American Airlines: Our Burger Can Compete Against the Nation’s Best, And We’ll Prove It

A really great burger starts with quality beef. It should have processed cheese that melts well. And it should be inside of a potato bun, sesame seed if you must.

Don’t use ciabatta bread or a kaiser roll. As good as brioche can be, it’s not well-matched to a burger. The bun is a delivery vehicle for the burger. It needs to be big enough to contain the burger, but shouldn’t be so large that it overwhelms the contents – especially the meat.

Everything you put on the burger needs to fit inside of the bun. You don’t want the burger to fall apart when you eat it, and it shouldn’t be overstuffed. The goal is a balance of flavors inside, getting a combination of everything with each bite rather than winding up with pieces of meat or pieces of bun leftover at the end.

In ‘n ‘Out, Shake Shack, and Whataburger all do pretty good renditions of the classic burger, though better meat and cheese can improve upon what they offer.

American Airlines Entered Its Burger in Competition

American Airlines entered the New York City Wine & Food Festival’s burger competition with its Flagship Burger. American was also a sponsor of the event and pitted its burgers against 30 others.

As American explains, there’s a people’s choice award and a judge’s award. The judges “included Neil Patrick Harris, David Burtka, Geoffrey Zakarian, Rachael Ray and Andrew Zimmerman.” Neil Patrick Harris has appeared in American Airlines ads.

In fact, here he is the month that campaign launched.

American Airlines wanted to signal they’re producing quality, and ‘daring’ to submit their burger to judgment does seem to signal that.

What the Flagship Burger is Like

I first sampled the American Airlines Flagship burger in their first new business class lounge (Flagship Lounge New York JFK). I had it in their ‘Flagship First Dining’ which is only open to first three-cabin class passengers, though they extended the burger on a cooked-to-order basis to the rest of the lounge for several months in their ‘Bridge Dining’ area.

The Flagship Burger exceeded expectations — it was actually delicious. Danny Meyer’s attempts notwithstanding this is easily the best burger at JFK. It held together, it didn’t have too much stuff, it didn’t try to do too much. It just tasted good.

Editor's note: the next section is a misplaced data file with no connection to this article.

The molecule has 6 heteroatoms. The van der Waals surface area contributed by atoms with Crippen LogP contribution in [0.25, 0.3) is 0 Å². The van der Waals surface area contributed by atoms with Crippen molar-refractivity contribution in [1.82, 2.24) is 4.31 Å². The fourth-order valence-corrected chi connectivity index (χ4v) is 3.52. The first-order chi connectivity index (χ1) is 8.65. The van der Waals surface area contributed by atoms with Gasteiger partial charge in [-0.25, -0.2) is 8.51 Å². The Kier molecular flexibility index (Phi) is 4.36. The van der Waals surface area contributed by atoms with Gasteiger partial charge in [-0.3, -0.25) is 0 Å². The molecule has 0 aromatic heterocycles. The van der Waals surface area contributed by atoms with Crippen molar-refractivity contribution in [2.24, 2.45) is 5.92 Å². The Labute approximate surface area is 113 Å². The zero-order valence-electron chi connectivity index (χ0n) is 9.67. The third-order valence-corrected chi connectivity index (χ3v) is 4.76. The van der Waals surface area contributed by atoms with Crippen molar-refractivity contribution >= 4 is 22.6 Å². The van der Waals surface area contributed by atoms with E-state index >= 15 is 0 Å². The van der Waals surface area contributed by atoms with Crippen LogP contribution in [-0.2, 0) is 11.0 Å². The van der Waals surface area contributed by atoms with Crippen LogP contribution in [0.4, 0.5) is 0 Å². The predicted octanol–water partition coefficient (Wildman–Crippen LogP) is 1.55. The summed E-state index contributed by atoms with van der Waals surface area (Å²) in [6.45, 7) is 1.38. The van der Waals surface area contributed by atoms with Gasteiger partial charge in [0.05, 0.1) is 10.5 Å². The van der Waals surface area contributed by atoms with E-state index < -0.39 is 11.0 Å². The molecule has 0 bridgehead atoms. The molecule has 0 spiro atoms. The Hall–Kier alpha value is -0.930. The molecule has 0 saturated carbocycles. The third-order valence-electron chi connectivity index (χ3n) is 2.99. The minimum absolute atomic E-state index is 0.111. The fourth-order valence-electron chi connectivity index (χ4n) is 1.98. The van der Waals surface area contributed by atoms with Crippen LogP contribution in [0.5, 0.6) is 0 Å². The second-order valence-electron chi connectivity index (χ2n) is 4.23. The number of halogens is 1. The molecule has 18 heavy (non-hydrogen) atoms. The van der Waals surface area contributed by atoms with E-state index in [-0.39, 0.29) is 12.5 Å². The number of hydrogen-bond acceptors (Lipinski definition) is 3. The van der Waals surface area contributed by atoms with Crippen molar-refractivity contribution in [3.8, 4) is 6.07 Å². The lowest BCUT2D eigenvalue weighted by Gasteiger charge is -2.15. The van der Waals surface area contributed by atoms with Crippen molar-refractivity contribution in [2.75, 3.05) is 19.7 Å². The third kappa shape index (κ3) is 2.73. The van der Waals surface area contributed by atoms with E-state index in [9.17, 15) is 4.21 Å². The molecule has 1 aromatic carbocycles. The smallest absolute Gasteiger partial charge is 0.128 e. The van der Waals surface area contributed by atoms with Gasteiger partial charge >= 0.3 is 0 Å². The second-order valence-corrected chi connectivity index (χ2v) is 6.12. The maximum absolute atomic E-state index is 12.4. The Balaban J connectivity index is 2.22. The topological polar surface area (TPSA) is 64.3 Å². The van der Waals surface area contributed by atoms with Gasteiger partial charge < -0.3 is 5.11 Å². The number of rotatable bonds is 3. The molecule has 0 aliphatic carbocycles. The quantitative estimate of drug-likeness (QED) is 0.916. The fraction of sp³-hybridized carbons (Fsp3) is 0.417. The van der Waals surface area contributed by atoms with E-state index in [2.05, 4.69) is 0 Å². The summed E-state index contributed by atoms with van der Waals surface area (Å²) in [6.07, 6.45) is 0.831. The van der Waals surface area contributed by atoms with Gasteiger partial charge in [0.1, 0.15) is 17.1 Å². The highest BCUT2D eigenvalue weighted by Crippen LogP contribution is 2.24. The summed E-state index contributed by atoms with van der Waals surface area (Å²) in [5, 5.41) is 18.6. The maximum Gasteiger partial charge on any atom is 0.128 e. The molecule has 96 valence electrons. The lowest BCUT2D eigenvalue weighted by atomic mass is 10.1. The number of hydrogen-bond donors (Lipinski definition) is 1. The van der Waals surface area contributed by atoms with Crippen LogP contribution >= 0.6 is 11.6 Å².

Flagship Burger, Flagship Dining New York JFK

At the end of last year I had a chance to try the burger again in Flagship First Dining at the Miami airport. I had lunch there with Lucky from One Mile at a Time and Ed from Pizza in Motion.

The burger was good in Miami but didn’t quite have that umami that the New York burger seemed to. The bun was bigger than it should have been. Still, it was structurally sound.

I’ve also sampled the burger in American’s Flagship First Dining at LAX.

The meat was very good in American Airlines Flagship First Dining LAX, but the bun overwhelmed the burger more than in Miami. It was just too large, too tall, too much bun. It was a different bun than they used in New York, and I was told at the time that they were working on sourcing something closer.

So How Did the Burger Do?

American Airlines was a sponsor. They’ve even had a financial relationship with one of the judges. Their burger is good. But the judges picked a burger that will be served at Citi Field in New York: “ground, dry-aged beef, with stewed onions, house-cured bacon, and a sharp cheddar cheese sauce next spring.”

I think this competition misses the point, both good and bad for American. Preparing food in an airport is nothing like cooking outside an airport. Ingredient delivery is a challenge (usually off hours, clearing security). Storage space is at a premium. Knives have to be inventoried, often chained to the wall. You may have to cook with electric rather than gas. Producing good food in an airport is huge and American generally meets this challenge in its Flagship First Dining rooms.

Unfortunately the American Airlines Flagship Burger, while good, isn’t available to many passengers. Highlighting it just doesn’t offer a representation of American Airlines food. I wish they would charge me for better food on board. Their ‘special meals’ are fine, their regular first class meals not as much, and the food for sale in back…